Concordia's Thursday Report

Vol. 28, No.13

April 8, 2004


Students re-imagine Griffintown

By Barbara Black

Photo of Burke and Heays

Jason Burke and Ryan Heays present their ideas for Griffintown.
Photo by Andrew Dobrowolskyj

Griffintown is barely known to Montrealers now, but in the 19th century, the neighbourhood along the Lachine Canal was known as the industrial heartland of Canada.

Students in the Advanced Urban Laboratory, a one-year studio in the Department of Geography, Planning and Environment, have been working on redevelopment schemes for the area, and they presented their final projects on April 1. Their professor, Pierre Gauthier, explained.

“Through their planning and design proposals, the students have made a valuable contribution to the current debate on the redevelopment of an important sector of the city. This neighbourhood is a priority for the South West borough and for the city of Montreal, which is currently working on a plan.”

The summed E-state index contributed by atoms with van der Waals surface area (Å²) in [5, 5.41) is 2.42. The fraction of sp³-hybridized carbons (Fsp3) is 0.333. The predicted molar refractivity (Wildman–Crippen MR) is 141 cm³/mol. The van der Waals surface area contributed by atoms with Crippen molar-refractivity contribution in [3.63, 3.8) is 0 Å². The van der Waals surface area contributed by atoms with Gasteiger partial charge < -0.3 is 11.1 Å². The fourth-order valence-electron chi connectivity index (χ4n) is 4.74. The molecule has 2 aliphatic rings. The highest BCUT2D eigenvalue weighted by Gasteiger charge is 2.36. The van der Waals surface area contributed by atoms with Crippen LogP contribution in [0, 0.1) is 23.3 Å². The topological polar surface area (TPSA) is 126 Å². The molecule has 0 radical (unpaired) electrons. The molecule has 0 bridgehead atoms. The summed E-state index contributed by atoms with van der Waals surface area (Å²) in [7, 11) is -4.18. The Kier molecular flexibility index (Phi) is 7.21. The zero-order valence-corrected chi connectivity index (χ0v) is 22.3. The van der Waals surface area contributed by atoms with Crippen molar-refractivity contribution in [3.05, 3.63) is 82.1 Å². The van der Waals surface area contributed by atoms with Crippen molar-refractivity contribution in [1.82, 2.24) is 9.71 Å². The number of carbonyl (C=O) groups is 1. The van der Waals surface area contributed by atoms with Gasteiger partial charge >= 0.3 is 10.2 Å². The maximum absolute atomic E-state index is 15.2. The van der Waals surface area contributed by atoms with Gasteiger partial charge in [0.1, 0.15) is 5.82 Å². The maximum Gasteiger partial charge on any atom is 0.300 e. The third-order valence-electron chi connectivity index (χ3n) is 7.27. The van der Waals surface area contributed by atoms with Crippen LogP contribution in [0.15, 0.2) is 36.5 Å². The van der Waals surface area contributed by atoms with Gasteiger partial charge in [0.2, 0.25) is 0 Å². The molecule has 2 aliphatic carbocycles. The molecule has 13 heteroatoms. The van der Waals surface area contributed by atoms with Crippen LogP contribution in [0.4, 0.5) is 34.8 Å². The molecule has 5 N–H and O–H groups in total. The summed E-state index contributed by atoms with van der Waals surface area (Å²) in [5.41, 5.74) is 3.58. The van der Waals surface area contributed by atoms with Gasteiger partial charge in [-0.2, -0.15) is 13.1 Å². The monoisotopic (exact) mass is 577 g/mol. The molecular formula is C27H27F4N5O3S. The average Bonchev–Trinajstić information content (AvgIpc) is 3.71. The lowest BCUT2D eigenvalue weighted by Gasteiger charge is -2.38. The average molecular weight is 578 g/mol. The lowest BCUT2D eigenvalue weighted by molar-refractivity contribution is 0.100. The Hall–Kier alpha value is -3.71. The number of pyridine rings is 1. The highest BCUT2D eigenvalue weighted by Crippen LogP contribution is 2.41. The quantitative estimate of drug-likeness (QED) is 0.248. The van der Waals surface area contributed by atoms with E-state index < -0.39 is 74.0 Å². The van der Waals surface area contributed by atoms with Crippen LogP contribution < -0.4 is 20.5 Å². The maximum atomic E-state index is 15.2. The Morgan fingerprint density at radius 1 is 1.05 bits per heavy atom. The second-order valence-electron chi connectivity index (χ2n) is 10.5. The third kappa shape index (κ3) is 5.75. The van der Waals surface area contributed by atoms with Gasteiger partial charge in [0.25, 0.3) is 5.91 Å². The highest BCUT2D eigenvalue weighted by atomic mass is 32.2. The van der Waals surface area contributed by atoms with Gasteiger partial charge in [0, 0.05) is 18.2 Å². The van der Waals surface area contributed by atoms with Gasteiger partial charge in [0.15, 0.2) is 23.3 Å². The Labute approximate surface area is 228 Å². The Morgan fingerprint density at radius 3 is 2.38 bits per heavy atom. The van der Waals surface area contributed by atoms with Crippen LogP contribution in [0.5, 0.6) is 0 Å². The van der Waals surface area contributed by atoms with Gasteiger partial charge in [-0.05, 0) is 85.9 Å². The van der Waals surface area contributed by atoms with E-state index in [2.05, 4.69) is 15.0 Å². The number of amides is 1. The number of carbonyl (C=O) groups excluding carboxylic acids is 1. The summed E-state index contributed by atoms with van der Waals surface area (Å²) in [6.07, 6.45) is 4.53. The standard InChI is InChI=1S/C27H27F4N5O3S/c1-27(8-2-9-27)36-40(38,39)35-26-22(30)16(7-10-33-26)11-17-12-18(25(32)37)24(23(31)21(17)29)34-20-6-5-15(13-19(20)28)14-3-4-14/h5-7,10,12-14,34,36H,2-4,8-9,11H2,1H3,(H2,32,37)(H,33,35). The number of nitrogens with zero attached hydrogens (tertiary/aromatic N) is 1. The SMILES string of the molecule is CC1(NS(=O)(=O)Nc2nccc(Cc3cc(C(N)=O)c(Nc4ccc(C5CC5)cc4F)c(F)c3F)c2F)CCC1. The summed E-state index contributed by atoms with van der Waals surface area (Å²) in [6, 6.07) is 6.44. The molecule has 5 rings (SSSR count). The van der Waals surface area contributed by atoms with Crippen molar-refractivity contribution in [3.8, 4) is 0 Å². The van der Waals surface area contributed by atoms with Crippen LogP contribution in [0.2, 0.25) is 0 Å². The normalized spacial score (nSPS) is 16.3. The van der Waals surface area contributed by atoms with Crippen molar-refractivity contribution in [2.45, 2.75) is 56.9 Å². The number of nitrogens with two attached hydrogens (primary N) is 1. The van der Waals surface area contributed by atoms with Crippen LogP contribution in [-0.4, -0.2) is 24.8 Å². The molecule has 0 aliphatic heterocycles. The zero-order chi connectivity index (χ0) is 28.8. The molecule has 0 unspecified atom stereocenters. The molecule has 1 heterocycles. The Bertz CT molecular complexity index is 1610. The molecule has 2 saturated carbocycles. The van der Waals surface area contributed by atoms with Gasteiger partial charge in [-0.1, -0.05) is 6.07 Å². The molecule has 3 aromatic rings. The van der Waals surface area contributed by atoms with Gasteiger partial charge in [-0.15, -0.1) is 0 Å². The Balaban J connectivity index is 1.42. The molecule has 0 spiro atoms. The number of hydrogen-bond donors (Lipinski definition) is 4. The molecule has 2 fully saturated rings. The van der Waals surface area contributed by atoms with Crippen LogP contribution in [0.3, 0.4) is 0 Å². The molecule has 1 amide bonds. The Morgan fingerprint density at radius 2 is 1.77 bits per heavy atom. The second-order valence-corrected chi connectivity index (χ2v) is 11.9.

Griffintown was urbanized in the first half of the 19th century and occupied mainly by Irish immigrants, but in the 20th century, the neighbourhood gradually decayed.

The government has recently invested $100 million in the redevelopment of the Lachine Canal to open it to recreational boating, and to build a linear park and bicycle path along its banks, which you can see at

“There are indications that some old working-class districts neighboring the canal like Griffintown could experience an urban renaissance,” Gauthier said. “The question that arises is what kind of a future do we want for Griffintown?”

In their first semester, the students focused on the historical, social and economic changes to the area, and assessed its qualities by using various survey techniques.

All this preparatory work led to the second semester, during which they developed site-specific urban regeneration projects and complementary policies. The whole idea was to create a more sustainable environment in the Griffintown area.

Gauthier says the Advanced Urban Labora-tory approach uses sustainable development as its underlying theoretical framework. As defined by the UN’s Brundland Commission Report of 1987, this means development that meets the needs of the present without compromising the ability of future generations to meet their own needs.

Four guests participated: Julie Nadon, of the South-West borough, Pierre Morrisette, with the grassroots group RESO, Gabriel Bodson, Senior Urban Designer, City of Montreal, and François Racine, of the Université de Montréal and Atelier B.R.I.C.